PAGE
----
Washington [US], February 3 (ANI): Fans have been debating whether Leonardo DiCaprio's Jack might have survived by floating on the improvised door raft with Kate Winslet's Rose for almost two decades.
And, in December, James Cameron teased that he had conducted scientific research to show once and for all that the finale of 'Titanic' made sense.
According to Variety, a US-based media house, the scientific analysis will be described in the upcoming National Geographic episode 'Titanic: 25 Years Later With James Cameron.'
While Cameron first told the press that forensic research indicated "just one could survive" on the door raft, he does reveal in the episode that Jack "could have lived."
Variety reports, to test multiple possibilities and results, the filmmaker recruited two stunt performers with height and weight identical to DiCaprio and Winslet at the time of filming and replicated the 'Titanic; raft scene in a pool.
However, Cameron disproves the fan idea that there was simply enough room on the raft for both Jack and Rose to survive in the first test. While there is enough room for "Jack and Rose to jump on the raft," Cameron noted that they are now both submerged in dangerously cold water. In this scenario, the footage shows most of the stunt duo's bodies submerged in water.
Cameron fit both Jack and Rose on the raft again in the second test, but this time he positioned their bodies so that their upper halves (which comprise essential organs) remained above water. In this environment, their odds of survival rose.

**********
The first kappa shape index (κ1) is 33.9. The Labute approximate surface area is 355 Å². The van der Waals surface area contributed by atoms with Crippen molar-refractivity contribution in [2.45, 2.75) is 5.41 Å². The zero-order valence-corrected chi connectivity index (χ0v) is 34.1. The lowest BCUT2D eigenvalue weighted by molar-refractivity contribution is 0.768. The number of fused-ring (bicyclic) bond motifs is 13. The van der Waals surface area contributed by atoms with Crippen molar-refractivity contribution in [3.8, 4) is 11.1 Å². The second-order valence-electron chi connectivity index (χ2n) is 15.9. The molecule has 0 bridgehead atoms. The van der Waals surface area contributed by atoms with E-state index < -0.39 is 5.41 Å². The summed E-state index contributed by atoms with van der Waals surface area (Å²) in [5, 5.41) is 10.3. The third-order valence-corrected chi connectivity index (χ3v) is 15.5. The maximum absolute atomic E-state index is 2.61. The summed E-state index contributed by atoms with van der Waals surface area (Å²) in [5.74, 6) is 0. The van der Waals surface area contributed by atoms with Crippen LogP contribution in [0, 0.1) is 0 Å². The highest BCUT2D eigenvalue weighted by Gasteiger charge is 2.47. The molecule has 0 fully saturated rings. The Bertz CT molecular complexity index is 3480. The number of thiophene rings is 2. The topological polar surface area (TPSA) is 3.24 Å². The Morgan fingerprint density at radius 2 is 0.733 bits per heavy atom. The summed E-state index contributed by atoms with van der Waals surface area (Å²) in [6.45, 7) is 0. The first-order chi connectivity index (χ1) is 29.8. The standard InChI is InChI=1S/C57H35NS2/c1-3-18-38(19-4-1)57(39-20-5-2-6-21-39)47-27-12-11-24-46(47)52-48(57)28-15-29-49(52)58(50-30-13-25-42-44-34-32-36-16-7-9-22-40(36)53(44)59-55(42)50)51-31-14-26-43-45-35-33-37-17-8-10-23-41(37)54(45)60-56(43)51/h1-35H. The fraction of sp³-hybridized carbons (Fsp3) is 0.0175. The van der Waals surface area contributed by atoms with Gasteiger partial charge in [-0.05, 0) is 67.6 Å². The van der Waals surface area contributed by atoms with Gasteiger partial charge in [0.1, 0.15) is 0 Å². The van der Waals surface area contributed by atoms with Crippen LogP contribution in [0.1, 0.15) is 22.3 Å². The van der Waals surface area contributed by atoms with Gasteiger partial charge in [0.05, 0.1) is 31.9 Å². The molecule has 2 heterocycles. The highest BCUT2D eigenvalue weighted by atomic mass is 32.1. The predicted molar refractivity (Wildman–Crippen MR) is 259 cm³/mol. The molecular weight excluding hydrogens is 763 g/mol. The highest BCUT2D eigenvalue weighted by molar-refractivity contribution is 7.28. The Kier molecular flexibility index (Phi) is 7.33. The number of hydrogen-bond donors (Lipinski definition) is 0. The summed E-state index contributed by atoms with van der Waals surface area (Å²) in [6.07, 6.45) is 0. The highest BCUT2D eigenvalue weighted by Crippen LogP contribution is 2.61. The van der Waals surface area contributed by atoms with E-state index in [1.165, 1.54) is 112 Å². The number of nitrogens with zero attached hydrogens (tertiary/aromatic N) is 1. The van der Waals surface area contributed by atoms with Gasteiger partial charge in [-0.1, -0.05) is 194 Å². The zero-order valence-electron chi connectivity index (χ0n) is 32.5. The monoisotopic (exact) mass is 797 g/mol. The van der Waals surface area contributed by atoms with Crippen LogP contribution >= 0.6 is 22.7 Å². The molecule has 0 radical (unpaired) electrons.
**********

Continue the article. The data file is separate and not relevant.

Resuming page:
"Out of the water, [his body's] violent shaking was helping him," Cameron said. "Projecting it out, he could've made it pretty long. Like, hours."
However, as per Variety, this scenario raises the question of endurance. The stunt performers were well-rested and able to keep their upper bodies above water for extended periods of time. Could Jack and Rose have followed suit? By the time the characters arrive at the raft in the film, they've undergone hours of arduous chases, probable drownings, battles, and the Titanic's whole sinking. Neither persona is likely to have the fresh endurance of the stunt people to hold the body positions required to survive for long.
Cameron had the stunt people undergo all of the strenuous action that Jack and Rose go through in the film for the third and final test in order to tyre them out. Cameron also inserted a scene that does not appear in the film: Rose offers Jack her life jacket, as per Variety.
"He's stabilized," Cameron said. "He got into a place where if we projected that out, he just might've made it until the lifeboat got there. Jack might've lived, but there are a lot of variables. I think his thought process was, 'I'm not going to do one thing that jeopardized her,' and that's 100 per cent in character."
So there you have it: Jack "might've lived" if Rose handed him her life vest. But, of course, that didn't happen in the movie! (ANI)